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page12John PlenderEMERGING MARKET FUTUROLOGY


the authorJohn PlenderContributing Editor and Columnist at the Financial Timesand Board Member of The Stern Stewart Institutepage13The Financial Times is a global business newspaper with a paid for circulation,print and digital, of just under 600,000. It has an elite readership of 4.8 m in 140 countriesand is printed in 22 cities around the world.Emerging MarketFuturologyThe economic performance of emerging markets since thefinancial crisis has been undeniably impressive. Unlike thedeveloped countries, emerging market leaders achieved aV-shaped recovery despite having been hit by the backwashof the credit crunch and by a vicious downturn inworld trade. The upturn was brought about thanks totimely fiscal and monetary policy pump priming. Yet nowthe prospects for emerging markets have soured, as has theenthusiasm of investors. Emerging market equities arewell below their valuations at the peak in 2007.Consider the recent fate of the so-called BRIC economies.In China a stimulus program that involved increased domesticinvestment and an undervalued exchange rateended up generating high inflation. This in turn causedthe real exchange rate to appreciate just as the recovery inNorth America and Europe started to falter. India, whileless exposed to global trade, has made big mistakes infiscal and monetary policy that have left it struggling tocontrol high inflation and one of the biggest budgetdeficits in the developing world. Brazil has been a victimof falling commodity prices and the slowdown with China,which is a substantial trading partner. As a petro-economythat has failed to diversify, Russia has naturally suffered inan adverse climate for energy producers.These problems are admittedly partly cyclical. Despiteloose talk before the financial crisis about emergingmarkets decoupling from the West, China and much ofthe rest of Asia remain heavily dependent on exports. Theglobal slowdown prompted by turbulence in the eurozoneis thus a serious setback. Yet there is a growing concernthat the economic models pursued by many of the largerdeveloping countries are broken and that potential growthrates are coming down.Exhibit A on this score is China, which is the emergingmarket that matters most for the rest of the world. Clearlya growth rate that has run at double digits for many yearscould not go on forever. Since the second quarter whenreal growth slowed to a 7.6 percent annualized rate, it haslooked almost certain that nemesis has arrived. Even thisfigure probably flatters the economy since electricity consumptionhas fallen close to zero at the time of writing.That implies that the country’s basic industries must havebeen grinding to a halt.Not only is China battling with the aging of the populationat a very rapid rate for its stage of development. Wages arenow being allowed to rise in the interests of socialstability, which is eroding China’s competitiveness against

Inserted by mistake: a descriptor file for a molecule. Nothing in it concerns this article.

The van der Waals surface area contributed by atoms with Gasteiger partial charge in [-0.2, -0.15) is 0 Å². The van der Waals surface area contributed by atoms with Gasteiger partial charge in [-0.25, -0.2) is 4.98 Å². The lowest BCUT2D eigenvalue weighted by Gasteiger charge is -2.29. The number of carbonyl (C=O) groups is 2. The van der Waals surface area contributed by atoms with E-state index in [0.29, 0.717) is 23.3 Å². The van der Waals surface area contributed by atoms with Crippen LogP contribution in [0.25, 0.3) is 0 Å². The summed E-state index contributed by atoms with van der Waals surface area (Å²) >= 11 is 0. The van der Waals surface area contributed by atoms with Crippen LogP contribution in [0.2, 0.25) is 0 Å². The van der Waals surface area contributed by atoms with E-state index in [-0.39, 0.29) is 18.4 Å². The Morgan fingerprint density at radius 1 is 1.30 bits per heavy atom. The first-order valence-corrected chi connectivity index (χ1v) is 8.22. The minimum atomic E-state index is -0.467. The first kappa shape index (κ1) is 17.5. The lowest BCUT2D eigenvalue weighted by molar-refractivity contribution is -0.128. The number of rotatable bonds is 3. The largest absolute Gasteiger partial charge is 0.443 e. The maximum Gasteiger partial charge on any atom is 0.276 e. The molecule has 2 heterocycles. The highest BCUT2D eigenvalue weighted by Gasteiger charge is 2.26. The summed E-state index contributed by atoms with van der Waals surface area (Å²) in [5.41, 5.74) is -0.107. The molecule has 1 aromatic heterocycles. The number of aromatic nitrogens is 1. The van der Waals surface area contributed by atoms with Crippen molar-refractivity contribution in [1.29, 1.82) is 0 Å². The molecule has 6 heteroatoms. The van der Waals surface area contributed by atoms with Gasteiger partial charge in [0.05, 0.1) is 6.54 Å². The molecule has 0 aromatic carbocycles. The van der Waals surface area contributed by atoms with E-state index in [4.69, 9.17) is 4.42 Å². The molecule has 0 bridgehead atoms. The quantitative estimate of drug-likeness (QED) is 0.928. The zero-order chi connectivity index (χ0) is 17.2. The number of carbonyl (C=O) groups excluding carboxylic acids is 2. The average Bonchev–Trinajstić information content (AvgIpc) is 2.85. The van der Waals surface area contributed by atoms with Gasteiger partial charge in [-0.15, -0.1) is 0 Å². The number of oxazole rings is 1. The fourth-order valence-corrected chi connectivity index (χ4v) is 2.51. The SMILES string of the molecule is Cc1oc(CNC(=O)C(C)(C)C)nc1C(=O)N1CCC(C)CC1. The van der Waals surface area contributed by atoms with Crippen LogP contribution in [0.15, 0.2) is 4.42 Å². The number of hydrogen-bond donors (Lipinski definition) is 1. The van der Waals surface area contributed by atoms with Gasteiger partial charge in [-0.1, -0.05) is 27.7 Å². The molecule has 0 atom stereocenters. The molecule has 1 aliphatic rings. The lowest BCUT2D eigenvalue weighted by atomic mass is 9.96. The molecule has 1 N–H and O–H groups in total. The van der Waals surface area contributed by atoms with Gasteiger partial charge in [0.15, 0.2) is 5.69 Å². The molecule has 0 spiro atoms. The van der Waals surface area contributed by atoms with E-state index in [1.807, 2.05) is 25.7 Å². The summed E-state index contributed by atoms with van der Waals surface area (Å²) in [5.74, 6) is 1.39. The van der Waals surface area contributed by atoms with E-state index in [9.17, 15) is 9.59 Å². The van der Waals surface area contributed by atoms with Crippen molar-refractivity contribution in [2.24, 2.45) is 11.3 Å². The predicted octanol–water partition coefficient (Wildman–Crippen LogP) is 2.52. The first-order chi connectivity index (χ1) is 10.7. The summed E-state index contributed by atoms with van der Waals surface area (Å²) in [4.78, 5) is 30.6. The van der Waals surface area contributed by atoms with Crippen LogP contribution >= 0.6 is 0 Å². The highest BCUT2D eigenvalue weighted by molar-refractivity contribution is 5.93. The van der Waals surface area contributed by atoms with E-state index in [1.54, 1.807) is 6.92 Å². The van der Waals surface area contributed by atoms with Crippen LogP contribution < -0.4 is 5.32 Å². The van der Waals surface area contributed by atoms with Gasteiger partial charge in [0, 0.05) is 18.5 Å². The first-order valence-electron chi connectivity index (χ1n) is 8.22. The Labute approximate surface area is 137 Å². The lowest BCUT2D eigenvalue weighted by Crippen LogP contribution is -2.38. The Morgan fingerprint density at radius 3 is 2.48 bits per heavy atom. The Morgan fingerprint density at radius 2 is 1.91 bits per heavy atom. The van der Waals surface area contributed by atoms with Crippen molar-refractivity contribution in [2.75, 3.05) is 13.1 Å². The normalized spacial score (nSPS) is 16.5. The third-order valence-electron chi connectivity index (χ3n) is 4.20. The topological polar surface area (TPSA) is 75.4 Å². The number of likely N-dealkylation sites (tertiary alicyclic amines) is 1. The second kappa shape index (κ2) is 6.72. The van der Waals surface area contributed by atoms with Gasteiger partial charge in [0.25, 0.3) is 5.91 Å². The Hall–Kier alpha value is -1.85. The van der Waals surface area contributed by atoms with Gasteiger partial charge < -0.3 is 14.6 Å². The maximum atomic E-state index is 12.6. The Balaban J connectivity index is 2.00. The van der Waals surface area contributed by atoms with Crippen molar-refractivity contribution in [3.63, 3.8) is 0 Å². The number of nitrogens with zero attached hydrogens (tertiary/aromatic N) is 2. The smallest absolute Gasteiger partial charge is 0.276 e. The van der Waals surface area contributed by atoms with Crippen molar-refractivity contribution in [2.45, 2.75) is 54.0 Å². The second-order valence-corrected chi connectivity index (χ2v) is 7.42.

John PlenderEMERGING MARKET FUTUROLOGYpage15The difficulty of emerging markets now is that manufacturingis becoming more like high productivity services, inthat technological advances have made manufacturingmore skill and capital intensive, even at the low quality endof the spectrum. So it is becoming much harder for developingcountries to absorb underskilled rural workers intomanufacturing. At the same time global markets havebecome increasingly competitive thanks to earlier growthmiracles. So new entrants are finding it more difficult toindustrialize. And the political rules of the game look setto change. Western politicians who have been happy towatch companies outsource output to emerging marketsare losing their appetite for the liberal trading regime, aselectoral rhetoric in the US makes clear. It is possible thatwe are moving into a more protectionist world.This does not mean that the emerging markets will ceaseto be exciting places for developed world companies toinvest. Their growth rates in the catch-up phase will alwaysbe faster than in the US and Europe, albeit more volatile.But it is possible that the prospects for industrializationin Africa, the Middle East and parts of South Americaare nothing like as good as those that confronted the AsianTiger economies over the past four decades.Mr Rodrik argues that manufacturing industries willremain poor countries’ “escalator industries”, but theescalator will neither move as rapidly, nor go as high asbefore. Growth will need to rely to a much greater extenton sustained improvements in human capital, institutionsand governance. And that means, he believes, that growthwill remain slow and difficult at best.I suspect Mr Rodrik overstates his case a bit. But it doesseem plausible that the spectacular rates of growthengendered by China and the Asian Tigers in recentdecades will not be replicated in the years ahead. ✺

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